According to a newly released RAND Corporation study, barely 858,000 previously uninsured Americans have paid for new policies and received health insurance under the new Obamacare health insurance program.
Critics have pointed out that this number stands in sharp contrast to the Administration's claim that 7.1 million people are newly enrolled in the program.
High premiums, expensive deductibles, and a limited selection of doctors and hospitals have helped erode public support for Obamacare. A recent AP/GfK poll revealed that support for the Affordable Care Act has declined by 13 percentage points since 2010. Only 26% of Americans now favor the ACA, compared with 39% then. A WSJ/NBC poll found that only 29% of independents support the law.
Other polls reveal that the public could very well express its dissatisfaction with the new health-care law at the voting booth in 2014 and beyond. The GOP is slightly ahead of the Democrats for the first time in months in the Associated Press generic Congressional ballot poll. And registered voters favored the Republicans by 14 percentage points over Democrats--51 percent to 37 percent. In January, they were split, with 45 percent preferring the Republicans and 42 percent preferring Democrats.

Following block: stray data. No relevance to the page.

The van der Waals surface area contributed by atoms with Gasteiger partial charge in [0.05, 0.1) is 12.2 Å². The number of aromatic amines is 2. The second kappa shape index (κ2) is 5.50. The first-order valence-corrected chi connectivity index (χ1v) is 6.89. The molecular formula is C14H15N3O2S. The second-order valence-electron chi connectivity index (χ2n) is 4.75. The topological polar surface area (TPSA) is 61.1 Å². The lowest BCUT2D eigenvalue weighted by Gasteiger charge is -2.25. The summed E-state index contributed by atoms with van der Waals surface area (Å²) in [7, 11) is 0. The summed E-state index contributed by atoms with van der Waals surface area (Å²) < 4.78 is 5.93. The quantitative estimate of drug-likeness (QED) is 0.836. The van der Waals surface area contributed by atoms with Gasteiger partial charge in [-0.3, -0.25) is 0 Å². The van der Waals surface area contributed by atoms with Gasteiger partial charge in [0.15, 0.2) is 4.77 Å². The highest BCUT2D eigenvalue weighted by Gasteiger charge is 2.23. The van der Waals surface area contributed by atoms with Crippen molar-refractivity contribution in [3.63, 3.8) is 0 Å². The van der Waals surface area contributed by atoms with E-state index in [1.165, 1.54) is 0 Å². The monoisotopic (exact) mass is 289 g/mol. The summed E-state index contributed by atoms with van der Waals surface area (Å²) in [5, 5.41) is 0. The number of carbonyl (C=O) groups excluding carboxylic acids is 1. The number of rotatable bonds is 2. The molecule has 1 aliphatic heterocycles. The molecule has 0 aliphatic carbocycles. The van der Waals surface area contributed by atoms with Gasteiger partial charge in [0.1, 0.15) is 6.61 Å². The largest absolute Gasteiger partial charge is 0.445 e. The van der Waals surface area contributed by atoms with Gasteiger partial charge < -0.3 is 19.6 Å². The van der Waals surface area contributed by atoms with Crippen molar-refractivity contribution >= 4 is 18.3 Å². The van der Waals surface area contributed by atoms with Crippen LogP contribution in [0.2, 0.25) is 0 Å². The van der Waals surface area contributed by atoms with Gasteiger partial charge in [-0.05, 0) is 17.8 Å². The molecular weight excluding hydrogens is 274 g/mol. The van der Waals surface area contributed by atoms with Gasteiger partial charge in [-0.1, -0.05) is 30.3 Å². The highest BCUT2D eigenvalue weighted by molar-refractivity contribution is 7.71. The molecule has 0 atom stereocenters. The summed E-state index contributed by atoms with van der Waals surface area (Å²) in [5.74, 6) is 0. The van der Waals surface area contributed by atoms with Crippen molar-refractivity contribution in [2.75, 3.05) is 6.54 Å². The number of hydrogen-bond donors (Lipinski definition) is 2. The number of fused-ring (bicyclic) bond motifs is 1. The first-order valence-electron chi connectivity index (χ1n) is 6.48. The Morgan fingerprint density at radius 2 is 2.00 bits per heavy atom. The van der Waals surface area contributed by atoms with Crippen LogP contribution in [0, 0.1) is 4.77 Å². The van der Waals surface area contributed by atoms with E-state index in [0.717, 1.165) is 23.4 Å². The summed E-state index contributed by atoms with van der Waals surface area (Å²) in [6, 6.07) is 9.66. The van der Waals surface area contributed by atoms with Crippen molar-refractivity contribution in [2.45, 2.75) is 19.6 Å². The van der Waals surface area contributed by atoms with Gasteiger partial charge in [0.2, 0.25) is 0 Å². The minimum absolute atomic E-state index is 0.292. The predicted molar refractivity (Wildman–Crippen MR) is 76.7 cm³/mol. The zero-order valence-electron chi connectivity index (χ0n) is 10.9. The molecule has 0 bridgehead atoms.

A strong GOP win in 2014 would be interpreted as a mandate from the American people to either repeal the ACA or change it significantly. Many think fundamental changes to the law could include making the law totally voluntary and eliminating penalties for non-compliance.
Ironically, the media's obsession with the debate over the Affordable Care Act and the political fallout from the law's implementation has tended to distract the public from what many consider the more important health news: Medical scientists and biotech researchers continue to make significant progress in their efforts to dramatically extend the human life span and improve people's overall health.
As I point out in the upcoming new edition of my book Ageless Nation, a host of medical and scientific advancements--nanotechnology, the bioprinting of body parts and organs, stem cell science, genetically re-engineering of the fetus, human enhancement technologies, dechronification, and gene therapy--are setting the stage for a dramatic increase in human life expectancy in the very near future.
Instead of spending our time and energy trying to micro-engineer a labyrinthine government medical insurance system, we should be concentrating our efforts and resources on re-engineering and perfecting the human body.
America's next leaders should adopt as a national mission the achievement of true superlongevity by the end of the 21st century. Hopefully other nations will follow suit. By dedicating our national and global resources to this effort, we can realistically anticipate a future in which humans will live on average 125 years or greater as vibrant, healthy, and physically and mentally dynamic human beings.